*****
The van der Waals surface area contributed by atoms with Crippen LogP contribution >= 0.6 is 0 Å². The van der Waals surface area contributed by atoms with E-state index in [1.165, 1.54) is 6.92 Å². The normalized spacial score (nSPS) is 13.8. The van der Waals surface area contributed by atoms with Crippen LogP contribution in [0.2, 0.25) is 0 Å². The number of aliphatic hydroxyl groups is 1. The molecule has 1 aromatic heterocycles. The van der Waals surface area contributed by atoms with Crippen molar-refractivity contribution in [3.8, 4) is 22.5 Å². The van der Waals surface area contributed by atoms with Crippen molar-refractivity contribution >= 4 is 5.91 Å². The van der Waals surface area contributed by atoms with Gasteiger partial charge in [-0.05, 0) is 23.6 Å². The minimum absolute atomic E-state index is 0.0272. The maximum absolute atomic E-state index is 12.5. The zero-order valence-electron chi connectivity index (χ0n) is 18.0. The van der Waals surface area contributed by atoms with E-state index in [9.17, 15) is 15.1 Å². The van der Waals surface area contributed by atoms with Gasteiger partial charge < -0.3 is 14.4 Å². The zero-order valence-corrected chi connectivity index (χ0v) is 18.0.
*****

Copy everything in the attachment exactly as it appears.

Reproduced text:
The van der Waals surface area contributed by atoms with Crippen LogP contribution >= 0.6 is 0 Å². The van der Waals surface area contributed by atoms with E-state index in [1.165, 1.54) is 6.92 Å². The normalized spacial score (nSPS) is 13.8. The van der Waals surface area contributed by atoms with Crippen LogP contribution in [0.2, 0.25) is 0 Å². The number of aliphatic hydroxyl groups is 1. The molecule has 1 aromatic heterocycles. The van der Waals surface area contributed by atoms with Crippen molar-refractivity contribution in [3.8, 4) is 22.5 Å². The van der Waals surface area contributed by atoms with Crippen molar-refractivity contribution >= 4 is 5.91 Å². The van der Waals surface area contributed by atoms with Gasteiger partial charge in [-0.05, 0) is 23.6 Å². The minimum absolute atomic E-state index is 0.0272. The maximum absolute atomic E-state index is 12.5. The zero-order valence-electron chi connectivity index (χ0n) is 18.0. The van der Waals surface area contributed by atoms with E-state index in [9.17, 15) is 15.1 Å². The van der Waals surface area contributed by atoms with Gasteiger partial charge < -0.3 is 14.4 Å². The zero-order valence-corrected chi connectivity index (χ0v) is 18.0.